"We kept in touch either on Facebook or phone calls," Sefa said. "We had a lot of trust in our relationship, and because what I had gone through with my mom, I understood how to deal with being apart."

Eventually, Sefa made the decision to join the Air Force to help the process of becoming a U.S. citizen and because he'd always been interested in the military, as he was part of the cadet program in his boarding school. After signing the enlistment paperwork, he again made the journey to Ghana to let his future wife know what his plans were.

"When I visited home in 2012, my family was very excited to see me after two years of being away," Sefa said. "I knew I was joining the Air Force and that I would be able to take care of my girlfriend, so I went ahead and asked her to marry me. I proposed and married her during my visit; then I had to make sure to get back to the States to start basic training."

As Sefa made the journey back to America, his wife remained in Ghana. After basic training, tech school and moving to his first duty station at Holloman AFB, he settled in one location in February 2013 only to receive a deployment tasking to Afghanistan.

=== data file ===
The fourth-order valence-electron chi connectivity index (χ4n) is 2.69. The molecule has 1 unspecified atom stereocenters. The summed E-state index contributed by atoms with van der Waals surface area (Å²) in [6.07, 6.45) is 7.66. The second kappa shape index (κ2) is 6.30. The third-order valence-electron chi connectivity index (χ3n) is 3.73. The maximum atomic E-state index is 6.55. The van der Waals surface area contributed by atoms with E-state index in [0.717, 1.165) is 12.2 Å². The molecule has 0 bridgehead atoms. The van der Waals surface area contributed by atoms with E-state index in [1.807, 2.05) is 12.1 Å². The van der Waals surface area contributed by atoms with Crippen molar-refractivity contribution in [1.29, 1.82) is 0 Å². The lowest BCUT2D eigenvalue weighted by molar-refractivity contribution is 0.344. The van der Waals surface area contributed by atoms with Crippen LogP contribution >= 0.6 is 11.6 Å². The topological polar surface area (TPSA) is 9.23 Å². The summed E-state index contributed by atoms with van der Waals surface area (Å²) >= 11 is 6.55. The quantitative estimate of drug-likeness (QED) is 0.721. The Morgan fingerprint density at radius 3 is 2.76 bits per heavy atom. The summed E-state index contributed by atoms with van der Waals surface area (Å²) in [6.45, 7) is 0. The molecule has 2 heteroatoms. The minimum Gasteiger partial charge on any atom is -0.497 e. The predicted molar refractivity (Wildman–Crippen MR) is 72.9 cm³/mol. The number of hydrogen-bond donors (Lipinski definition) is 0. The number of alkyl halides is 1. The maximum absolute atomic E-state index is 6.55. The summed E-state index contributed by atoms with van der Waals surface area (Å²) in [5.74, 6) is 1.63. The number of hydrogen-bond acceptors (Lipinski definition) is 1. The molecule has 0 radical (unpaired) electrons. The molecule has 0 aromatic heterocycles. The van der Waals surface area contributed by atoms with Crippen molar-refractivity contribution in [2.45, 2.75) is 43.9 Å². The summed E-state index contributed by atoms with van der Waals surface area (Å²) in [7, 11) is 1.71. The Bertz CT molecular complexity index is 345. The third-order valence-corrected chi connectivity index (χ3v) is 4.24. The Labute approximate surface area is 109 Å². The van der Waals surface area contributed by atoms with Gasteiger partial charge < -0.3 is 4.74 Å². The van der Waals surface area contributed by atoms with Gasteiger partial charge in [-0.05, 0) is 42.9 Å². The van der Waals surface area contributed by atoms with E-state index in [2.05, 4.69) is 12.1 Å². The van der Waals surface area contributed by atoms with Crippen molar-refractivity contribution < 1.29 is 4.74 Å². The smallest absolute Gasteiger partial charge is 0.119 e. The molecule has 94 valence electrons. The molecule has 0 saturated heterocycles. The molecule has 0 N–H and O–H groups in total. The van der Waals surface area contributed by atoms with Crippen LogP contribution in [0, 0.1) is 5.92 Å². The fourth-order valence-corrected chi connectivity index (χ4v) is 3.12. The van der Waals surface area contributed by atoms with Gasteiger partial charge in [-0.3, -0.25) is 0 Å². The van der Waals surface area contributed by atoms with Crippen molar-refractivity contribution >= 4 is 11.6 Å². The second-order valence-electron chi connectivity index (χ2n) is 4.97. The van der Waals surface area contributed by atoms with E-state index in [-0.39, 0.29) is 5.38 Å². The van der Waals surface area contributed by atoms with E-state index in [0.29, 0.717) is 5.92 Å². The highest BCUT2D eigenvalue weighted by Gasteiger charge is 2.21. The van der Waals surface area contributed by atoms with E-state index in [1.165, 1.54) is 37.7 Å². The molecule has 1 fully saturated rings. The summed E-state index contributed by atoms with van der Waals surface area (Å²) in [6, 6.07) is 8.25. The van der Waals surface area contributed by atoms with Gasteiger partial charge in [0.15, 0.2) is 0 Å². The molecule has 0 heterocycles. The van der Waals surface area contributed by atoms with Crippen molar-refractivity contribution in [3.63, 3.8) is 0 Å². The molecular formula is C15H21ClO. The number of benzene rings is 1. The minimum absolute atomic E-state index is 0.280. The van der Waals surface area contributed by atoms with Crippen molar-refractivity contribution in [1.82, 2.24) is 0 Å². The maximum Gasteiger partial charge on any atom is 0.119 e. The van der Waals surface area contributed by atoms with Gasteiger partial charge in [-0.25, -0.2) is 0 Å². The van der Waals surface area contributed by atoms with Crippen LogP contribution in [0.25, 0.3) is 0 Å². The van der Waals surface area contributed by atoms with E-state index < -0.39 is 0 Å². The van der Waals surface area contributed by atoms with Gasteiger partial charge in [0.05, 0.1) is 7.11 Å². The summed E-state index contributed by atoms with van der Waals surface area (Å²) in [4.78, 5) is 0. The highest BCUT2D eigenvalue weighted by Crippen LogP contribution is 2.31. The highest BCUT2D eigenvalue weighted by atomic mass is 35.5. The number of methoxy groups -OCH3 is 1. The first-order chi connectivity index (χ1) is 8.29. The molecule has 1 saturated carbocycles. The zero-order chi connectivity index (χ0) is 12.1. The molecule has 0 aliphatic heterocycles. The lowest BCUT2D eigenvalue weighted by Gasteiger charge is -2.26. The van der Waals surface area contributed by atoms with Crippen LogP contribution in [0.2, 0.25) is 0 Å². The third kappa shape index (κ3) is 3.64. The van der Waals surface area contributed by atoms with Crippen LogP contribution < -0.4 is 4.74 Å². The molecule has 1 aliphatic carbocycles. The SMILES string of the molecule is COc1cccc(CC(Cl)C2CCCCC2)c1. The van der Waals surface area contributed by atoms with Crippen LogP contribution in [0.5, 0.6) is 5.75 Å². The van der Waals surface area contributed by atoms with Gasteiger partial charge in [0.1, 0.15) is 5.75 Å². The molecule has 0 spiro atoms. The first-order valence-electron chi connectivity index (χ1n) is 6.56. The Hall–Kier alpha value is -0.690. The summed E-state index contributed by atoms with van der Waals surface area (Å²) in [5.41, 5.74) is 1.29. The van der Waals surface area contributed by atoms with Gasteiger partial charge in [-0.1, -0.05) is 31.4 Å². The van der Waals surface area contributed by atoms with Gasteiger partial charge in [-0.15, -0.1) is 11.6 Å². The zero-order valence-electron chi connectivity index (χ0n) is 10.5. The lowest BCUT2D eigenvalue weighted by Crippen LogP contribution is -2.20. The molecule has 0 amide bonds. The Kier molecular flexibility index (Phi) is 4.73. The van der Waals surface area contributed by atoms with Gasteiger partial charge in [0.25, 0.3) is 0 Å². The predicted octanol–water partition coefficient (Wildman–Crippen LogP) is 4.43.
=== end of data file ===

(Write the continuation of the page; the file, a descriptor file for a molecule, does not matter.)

"A few months after I arrived to Holloman I was able to finally get my citizenship," Sefa said. "Then shortly after I was told I was going to deploy. While I was deployed, my wife finally was able to get her green card and travel to New Mexico this past July."

Only seeing his wife twice during the last four years was a long struggle for Sefa. According to him, trust and understanding are what have made his relationships strong.

"I am really excited to go back home," Sefa said. "Sometimes it was hard being away from my wife, but she was very understanding. All she needed from me was reassurance that I was thinking about her."

While it's been difficult for Sefa to be away from his wife, he embodies the Air Force's core value of service before self. When offered the opportunity to curtail his deployment, Sefa declined in order to finish his mission and time in Afghanistan.

"Airman Sefa exemplifies our core value of service before self," said Chief Master Sgt. Jeffery Brown, the 455th Air Expeditionary Wing command chief. "Despite the potential to return home early, he expressed his desire to stay and finish the mission. Sefa also demonstrated our core value of excellence in all we do. In his duty section, on his own accord, (he has taken) on a role and responsibility normally reserved for a noncommissioned officer. He has proven his work ethic and warrior ethos."

Joining the military almost guarantees service members will be separated from their families at any given moment. For Sefa, his service is the best thing he has done to help unite his newly formed family because it allowed him to become a citizen and bring his wife to America. As he approaches the end of his deployment, Sefa will finally have a place to call home, as his wife will be waiting to join him after a long wait of being apart.

"When I get back we will celebrate our two year anniversary," Sefa said. "We might have a wedding, since we didn't have a big celebration. I am also trying to get my mom to move out here, and then our family will all be together."